**golgiapparatus31**)…"Impulse is change in momentum" is equivalent to saying "impulse is equal to change in momentum" because of how English grammar works. That was all I said, I didn't say it was a definition.

In physics, the “=” sign that appears has different meanings. In terms of definition of physical quantities, the “=” sign is replaced by an “is” while in terms of cause-and-effect equation like N2L or Impulse-momentum theorem, the “=” sign is replaced with “is equal to”.

Here is an example of N2L from a standard University Physics:

Newton’s second law of motion: If a net external force acts on a body, the body accelerates. The direction of acceleration is the same as the direction of the net force. The mass of the body times the acceleration of the body

__equals__the net force vector.

N2L based on linear momentum:

In situations where the mass is changing with time, one must use an alternative statement of Newton’s second law: The time rate of change of momentum of a particle i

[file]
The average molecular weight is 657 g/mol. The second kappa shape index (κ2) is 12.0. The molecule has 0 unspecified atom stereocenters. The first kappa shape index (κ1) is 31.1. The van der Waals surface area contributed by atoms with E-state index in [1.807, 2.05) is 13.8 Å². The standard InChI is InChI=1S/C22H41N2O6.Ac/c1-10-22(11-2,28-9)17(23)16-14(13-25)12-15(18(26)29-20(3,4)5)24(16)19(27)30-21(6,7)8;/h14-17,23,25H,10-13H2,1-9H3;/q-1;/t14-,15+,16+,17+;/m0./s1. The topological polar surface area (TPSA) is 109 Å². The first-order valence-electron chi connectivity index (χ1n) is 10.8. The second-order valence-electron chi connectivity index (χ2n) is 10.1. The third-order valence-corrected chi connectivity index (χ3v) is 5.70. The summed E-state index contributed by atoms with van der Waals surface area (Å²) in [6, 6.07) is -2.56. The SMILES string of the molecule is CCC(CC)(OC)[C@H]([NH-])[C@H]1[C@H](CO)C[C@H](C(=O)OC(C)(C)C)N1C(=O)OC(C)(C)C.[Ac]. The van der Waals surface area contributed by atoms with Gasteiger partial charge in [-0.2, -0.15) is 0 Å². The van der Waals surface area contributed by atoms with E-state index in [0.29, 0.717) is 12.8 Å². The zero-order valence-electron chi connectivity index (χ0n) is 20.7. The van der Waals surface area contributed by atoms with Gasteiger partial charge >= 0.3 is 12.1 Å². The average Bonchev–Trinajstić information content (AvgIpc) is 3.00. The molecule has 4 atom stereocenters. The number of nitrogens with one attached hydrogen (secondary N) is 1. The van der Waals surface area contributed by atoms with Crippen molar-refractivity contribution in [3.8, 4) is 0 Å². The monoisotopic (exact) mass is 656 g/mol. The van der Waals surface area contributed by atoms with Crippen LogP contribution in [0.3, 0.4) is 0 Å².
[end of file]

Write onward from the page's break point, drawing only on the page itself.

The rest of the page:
__s equal to__the net force acting on the particle, or

Another example based on Impulse-momentum theorem from an A level equivalent Physics text.

The quantity

*F*

_{net}Δ

*t*is called the impulse of the force, and is usually denoted by

*J*. It

__is__the product of the average force times the time for which the force acts. The impulse

__is also equal to__the change in momentum.

For the same text, you can try to scroll up a few pages to see how the text defines linear momentum based on p = mv and states N2L on page 98.

An example on the definition of work done:

The work

*W*done on a system by an agent exerting a constant force on the system

__is__the product of the magnitude F of the force, the magnitude Δ

*r*of the displacement of the point of application of the force, and cos

*θ*, where

*θ*is the angle between the force and displacement vectors:

Another example of impulse-momentum.

This snippet is from this book. You can scroll down to read about the authors of this physics text.